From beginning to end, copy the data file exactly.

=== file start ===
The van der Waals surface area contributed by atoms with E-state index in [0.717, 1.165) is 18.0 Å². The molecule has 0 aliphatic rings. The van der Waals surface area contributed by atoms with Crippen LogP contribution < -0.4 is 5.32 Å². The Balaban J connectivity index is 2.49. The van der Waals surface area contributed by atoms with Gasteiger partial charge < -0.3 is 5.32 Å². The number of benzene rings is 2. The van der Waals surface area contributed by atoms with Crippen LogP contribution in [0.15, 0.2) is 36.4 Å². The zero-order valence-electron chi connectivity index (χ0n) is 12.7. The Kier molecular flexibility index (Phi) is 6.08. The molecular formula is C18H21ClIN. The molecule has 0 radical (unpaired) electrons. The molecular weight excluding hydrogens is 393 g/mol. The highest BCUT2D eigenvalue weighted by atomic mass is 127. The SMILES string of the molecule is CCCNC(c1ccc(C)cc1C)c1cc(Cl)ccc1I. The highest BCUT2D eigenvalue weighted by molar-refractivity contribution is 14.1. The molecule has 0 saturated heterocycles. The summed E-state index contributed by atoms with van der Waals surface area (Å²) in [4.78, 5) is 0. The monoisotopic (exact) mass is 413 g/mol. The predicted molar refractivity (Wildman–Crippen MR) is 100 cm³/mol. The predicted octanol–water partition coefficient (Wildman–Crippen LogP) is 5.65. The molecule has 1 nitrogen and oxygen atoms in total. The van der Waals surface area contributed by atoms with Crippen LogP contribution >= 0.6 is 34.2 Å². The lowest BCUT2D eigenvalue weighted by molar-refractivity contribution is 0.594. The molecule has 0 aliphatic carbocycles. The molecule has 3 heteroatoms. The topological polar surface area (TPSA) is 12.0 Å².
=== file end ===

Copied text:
The van der Waals surface area contributed by atoms with E-state index in [0.717, 1.165) is 18.0 Å². The molecule has 0 aliphatic rings. The van der Waals surface area contributed by atoms with Crippen LogP contribution < -0.4 is 5.32 Å². The Balaban J connectivity index is 2.49. The van der Waals surface area contributed by atoms with Gasteiger partial charge < -0.3 is 5.32 Å². The number of benzene rings is 2. The van der Waals surface area contributed by atoms with Crippen LogP contribution in [0.15, 0.2) is 36.4 Å². The zero-order valence-electron chi connectivity index (χ0n) is 12.7. The Kier molecular flexibility index (Phi) is 6.08. The molecular formula is C18H21ClIN. The molecule has 0 radical (unpaired) electrons. The molecular weight excluding hydrogens is 393 g/mol. The highest BCUT2D eigenvalue weighted by atomic mass is 127. The SMILES string of the molecule is CCCNC(c1ccc(C)cc1C)c1cc(Cl)ccc1I. The highest BCUT2D eigenvalue weighted by molar-refractivity contribution is 14.1. The molecule has 0 saturated heterocycles. The summed E-state index contributed by atoms with van der Waals surface area (Å²) in [4.78, 5) is 0. The monoisotopic (exact) mass is 413 g/mol. The predicted molar refractivity (Wildman–Crippen MR) is 100 cm³/mol. The predicted octanol–water partition coefficient (Wildman–Crippen LogP) is 5.65. The molecule has 1 nitrogen and oxygen atoms in total. The van der Waals surface area contributed by atoms with Crippen LogP contribution >= 0.6 is 34.2 Å². The lowest BCUT2D eigenvalue weighted by molar-refractivity contribution is 0.594. The molecule has 0 aliphatic carbocycles. The molecule has 3 heteroatoms. The topological polar surface area (TPSA) is 12.0 Å².